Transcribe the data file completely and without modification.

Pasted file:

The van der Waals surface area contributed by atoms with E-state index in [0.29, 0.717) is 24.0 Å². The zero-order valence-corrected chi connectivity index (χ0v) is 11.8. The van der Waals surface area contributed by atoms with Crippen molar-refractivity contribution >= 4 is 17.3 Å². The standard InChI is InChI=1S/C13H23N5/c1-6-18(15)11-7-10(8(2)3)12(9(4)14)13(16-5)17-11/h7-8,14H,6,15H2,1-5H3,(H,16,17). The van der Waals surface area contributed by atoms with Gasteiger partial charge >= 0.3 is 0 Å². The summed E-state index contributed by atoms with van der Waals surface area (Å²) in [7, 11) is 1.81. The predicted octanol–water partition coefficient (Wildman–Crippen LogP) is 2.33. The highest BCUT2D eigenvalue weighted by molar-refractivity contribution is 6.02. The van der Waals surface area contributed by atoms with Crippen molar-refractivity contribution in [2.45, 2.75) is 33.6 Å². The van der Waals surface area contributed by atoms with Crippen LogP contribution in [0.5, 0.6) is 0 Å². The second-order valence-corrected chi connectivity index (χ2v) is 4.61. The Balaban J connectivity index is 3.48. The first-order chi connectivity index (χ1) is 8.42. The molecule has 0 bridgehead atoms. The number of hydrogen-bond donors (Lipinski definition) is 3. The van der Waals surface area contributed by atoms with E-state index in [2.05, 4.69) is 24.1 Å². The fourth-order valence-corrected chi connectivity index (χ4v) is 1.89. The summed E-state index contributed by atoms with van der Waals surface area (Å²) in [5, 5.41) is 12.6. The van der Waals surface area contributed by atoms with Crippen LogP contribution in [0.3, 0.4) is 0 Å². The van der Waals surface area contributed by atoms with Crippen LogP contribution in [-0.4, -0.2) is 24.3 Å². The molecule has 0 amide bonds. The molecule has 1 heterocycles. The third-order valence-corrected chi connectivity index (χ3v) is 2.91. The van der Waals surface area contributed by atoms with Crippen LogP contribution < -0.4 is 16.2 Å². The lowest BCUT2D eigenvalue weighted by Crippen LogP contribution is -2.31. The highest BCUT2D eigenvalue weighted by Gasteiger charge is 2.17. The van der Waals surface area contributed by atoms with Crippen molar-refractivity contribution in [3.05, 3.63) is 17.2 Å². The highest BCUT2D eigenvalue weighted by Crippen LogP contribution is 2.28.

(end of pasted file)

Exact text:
The van der Waals surface area contributed by atoms with E-state index in [0.29, 0.717) is 24.0 Å². The zero-order valence-corrected chi connectivity index (χ0v) is 11.8. The van der Waals surface area contributed by atoms with Crippen molar-refractivity contribution >= 4 is 17.3 Å². The standard InChI is InChI=1S/C13H23N5/c1-6-18(15)11-7-10(8(2)3)12(9(4)14)13(16-5)17-11/h7-8,14H,6,15H2,1-5H3,(H,16,17). The van der Waals surface area contributed by atoms with Gasteiger partial charge >= 0.3 is 0 Å². The summed E-state index contributed by atoms with van der Waals surface area (Å²) in [7, 11) is 1.81. The predicted octanol–water partition coefficient (Wildman–Crippen LogP) is 2.33. The highest BCUT2D eigenvalue weighted by molar-refractivity contribution is 6.02. The van der Waals surface area contributed by atoms with Crippen molar-refractivity contribution in [2.45, 2.75) is 33.6 Å². The van der Waals surface area contributed by atoms with Crippen LogP contribution in [0.5, 0.6) is 0 Å². The second-order valence-corrected chi connectivity index (χ2v) is 4.61. The Balaban J connectivity index is 3.48. The first-order chi connectivity index (χ1) is 8.42. The molecule has 0 bridgehead atoms. The number of hydrogen-bond donors (Lipinski definition) is 3. The van der Waals surface area contributed by atoms with E-state index in [2.05, 4.69) is 24.1 Å². The fourth-order valence-corrected chi connectivity index (χ4v) is 1.89. The summed E-state index contributed by atoms with van der Waals surface area (Å²) in [5, 5.41) is 12.6. The van der Waals surface area contributed by atoms with Crippen LogP contribution in [0.3, 0.4) is 0 Å². The van der Waals surface area contributed by atoms with Crippen LogP contribution in [-0.4, -0.2) is 24.3 Å². The molecule has 0 amide bonds. The molecule has 1 heterocycles. The third-order valence-corrected chi connectivity index (χ3v) is 2.91. The van der Waals surface area contributed by atoms with Crippen LogP contribution < -0.4 is 16.2 Å². The lowest BCUT2D eigenvalue weighted by Crippen LogP contribution is -2.31. The highest BCUT2D eigenvalue weighted by Gasteiger charge is 2.17. The van der Waals surface area contributed by atoms with Crippen molar-refractivity contribution in [3.05, 3.63) is 17.2 Å². The highest BCUT2D eigenvalue weighted by Crippen LogP contribution is 2.28.